Phasing out gas, accelerating the uptake of electric vehicles and planting tens of thousands of new trees are at the centre of the ACT government's new plan to tackle climate change.
Territory directorates would also be subject to an internal "carbon tax", under the Barr government's strategy to help the ACT reach a target of net zero emissions by 2045.
The strategy, released on Monday, includes dozens of measures covering transport, housing, waste management and urban planning.
The government has allocated $17 million towards the strategy, although no single, headline figure has been outlined for the implementation of the whole plan.
Instead, the "social cost of carbon" and climate change adaptation will have to be factored into all future budget measures and policy decisions.
As the territory closes in on its target of sourcing 100 per cent renewable electricity by 2020, the government has turned its attention to driving "behavioural change" among Canberrans as it attempts to phase out its two largest sources of emissions - transport and gas usage.
Minister for Climate Change and Sustainability Shane Rattenbury said the government's role was to make the transition "as seamless as possible" for the community.
Chief Minister Andrew Barr said the rate of change would be gradual, stressing that Canberrans would not "wake up one morning and everyone is going to be driving electric cars".
But Mr Barr believed the majority of the community was ready and willing to embrace the climate action initiatives.
"I think there is an appetite in the broader Canberra community for this sort of partnership approach and there is certainly a lot of distress at the lack of action at a national level," Mr Barr said.
More than 60 per cent of the territory's greenhouse gas emissions this financial year are predicted to come from transport, while gas will account for about 22 per cent.
The government wants to cut emissions by 50-60 per cent of 1990 levels by the middle of the next decade, before setting its sights on zero emissions by 2045.
Under one option to reach zero emissions, no household in the ACT would be connected to gas by 2045.
The ACT government will pay to install electrical appliances in public housing units as part of attempts to ensure a "just transition" to zero emissions.
But the majority of Canberrans would foot the bill for the transition.
All public schools and government buildings would be powered by electricity, while laws will be introduced to remove a requirement that new suburbs are connected to gas.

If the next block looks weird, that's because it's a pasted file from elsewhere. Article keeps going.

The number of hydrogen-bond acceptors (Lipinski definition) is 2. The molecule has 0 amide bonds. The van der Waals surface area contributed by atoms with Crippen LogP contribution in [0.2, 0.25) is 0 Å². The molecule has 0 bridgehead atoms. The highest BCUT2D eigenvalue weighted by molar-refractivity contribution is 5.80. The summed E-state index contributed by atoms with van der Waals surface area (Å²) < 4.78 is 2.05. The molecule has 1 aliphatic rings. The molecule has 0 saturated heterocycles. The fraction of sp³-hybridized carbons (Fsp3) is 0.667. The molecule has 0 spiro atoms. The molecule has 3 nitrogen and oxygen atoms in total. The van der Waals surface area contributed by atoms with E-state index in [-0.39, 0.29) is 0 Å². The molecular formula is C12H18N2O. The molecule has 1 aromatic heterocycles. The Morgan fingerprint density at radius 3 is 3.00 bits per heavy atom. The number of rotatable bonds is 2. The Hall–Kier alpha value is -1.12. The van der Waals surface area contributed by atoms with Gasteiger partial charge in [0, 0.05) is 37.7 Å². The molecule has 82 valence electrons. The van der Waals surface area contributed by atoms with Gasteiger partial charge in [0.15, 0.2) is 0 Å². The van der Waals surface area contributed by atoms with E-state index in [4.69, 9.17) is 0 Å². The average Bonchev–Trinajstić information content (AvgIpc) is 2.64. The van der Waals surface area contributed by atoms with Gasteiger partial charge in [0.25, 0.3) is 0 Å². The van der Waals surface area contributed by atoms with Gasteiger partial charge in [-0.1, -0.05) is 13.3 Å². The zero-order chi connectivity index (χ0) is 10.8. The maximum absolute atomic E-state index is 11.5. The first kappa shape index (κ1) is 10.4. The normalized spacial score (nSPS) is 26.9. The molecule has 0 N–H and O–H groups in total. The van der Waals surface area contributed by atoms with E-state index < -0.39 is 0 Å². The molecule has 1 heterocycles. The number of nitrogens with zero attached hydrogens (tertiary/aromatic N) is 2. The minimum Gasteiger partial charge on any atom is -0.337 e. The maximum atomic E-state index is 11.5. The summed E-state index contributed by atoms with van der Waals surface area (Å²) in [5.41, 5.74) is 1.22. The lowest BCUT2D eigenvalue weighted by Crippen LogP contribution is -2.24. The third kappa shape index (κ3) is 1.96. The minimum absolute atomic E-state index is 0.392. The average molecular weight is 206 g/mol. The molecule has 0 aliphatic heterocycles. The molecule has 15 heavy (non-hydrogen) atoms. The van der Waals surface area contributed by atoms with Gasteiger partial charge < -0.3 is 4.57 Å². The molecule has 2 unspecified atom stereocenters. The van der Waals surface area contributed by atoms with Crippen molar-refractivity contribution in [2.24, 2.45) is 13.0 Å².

The strategy seeks to accelerate the uptake of electric vehicles in the ACT, flagging the potential for discounts on vehicle registrations and low interest loans.
Walking, cycling and the use of public transport would also be encouraged through the design of new housing developments.
The government will consider introducing a scheme in which developers would be able to contribute to "sustainable transport projects" instead of building a car park.
Thousands of new trees will be planted on Canberra's streets, with the government setting a target of 30 per cent canopy coverage across the city by 2045.
The city currently has about 21 per cent tree canopy coverage.
The ACT government has committed to achieving the emissions target without purchasing carbon offsets.
As an incentive to reduce their emissions, ACT government directorates will have to invest $20 for each tonne of carbon emission into a climate action fund.
ACT Climate Change Council chair Penny Sackett welcomed that approach.
"We're going to make the carbon offset here, in our own city," Ms Sackett said.
"That means that we're going to invest the money here to make Canberra carbon neutral not send it across the border. I'm really excited about that because that's real action."
"Sometimes people say what difference does it make what Canberra does - it's such a small fraction of the world population.
"But by showing leadership that a community of half a million people can do this and have that copied elsewhere the effect is enormous."
ACT Conservation Council executive director Helen Oakey supported the strategy, but urged the government to accelerate the transition.
Ms Oakey said rather than rely on education and incentives to fast track the shift to electricity, the government should halt the roll-out of gas supply to new developments.
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